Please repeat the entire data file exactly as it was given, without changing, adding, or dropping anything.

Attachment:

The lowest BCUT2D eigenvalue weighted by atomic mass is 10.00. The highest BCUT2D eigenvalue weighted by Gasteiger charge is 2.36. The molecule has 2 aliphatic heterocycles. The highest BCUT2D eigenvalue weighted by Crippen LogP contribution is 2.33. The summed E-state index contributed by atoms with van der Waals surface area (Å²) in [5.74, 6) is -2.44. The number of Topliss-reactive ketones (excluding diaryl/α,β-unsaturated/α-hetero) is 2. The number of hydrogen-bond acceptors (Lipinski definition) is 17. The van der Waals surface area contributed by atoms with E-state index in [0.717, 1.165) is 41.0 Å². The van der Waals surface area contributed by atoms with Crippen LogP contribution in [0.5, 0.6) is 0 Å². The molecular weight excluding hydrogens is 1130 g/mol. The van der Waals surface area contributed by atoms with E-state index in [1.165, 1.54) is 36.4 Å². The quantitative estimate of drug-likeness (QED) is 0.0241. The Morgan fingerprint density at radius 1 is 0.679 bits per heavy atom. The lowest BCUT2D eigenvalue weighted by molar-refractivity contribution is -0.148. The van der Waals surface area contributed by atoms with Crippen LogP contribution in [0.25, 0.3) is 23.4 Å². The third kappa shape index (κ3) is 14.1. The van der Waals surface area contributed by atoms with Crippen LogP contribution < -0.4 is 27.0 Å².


The lowest BCUT2D eigenvalue weighted by atomic mass is 10.00. The highest BCUT2D eigenvalue weighted by Gasteiger charge is 2.36. The molecule has 2 aliphatic heterocycles. The highest BCUT2D eigenvalue weighted by Crippen LogP contribution is 2.33. The summed E-state index contributed by atoms with van der Waals surface area (Å²) in [5.74, 6) is -2.44. The number of Topliss-reactive ketones (excluding diaryl/α,β-unsaturated/α-hetero) is 2. The number of hydrogen-bond acceptors (Lipinski definition) is 17. The van der Waals surface area contributed by atoms with E-state index in [0.717, 1.165) is 41.0 Å². The van der Waals surface area contributed by atoms with Crippen LogP contribution in [0.5, 0.6) is 0 Å². The molecular weight excluding hydrogens is 1130 g/mol. The van der Waals surface area contributed by atoms with E-state index in [1.165, 1.54) is 36.4 Å². The quantitative estimate of drug-likeness (QED) is 0.0241. The Morgan fingerprint density at radius 1 is 0.679 bits per heavy atom. The lowest BCUT2D eigenvalue weighted by molar-refractivity contribution is -0.148. The van der Waals surface area contributed by atoms with Crippen LogP contribution in [0.25, 0.3) is 23.4 Å². The third kappa shape index (κ3) is 14.1. The van der Waals surface area contributed by atoms with Crippen LogP contribution < -0.4 is 27.0 Å².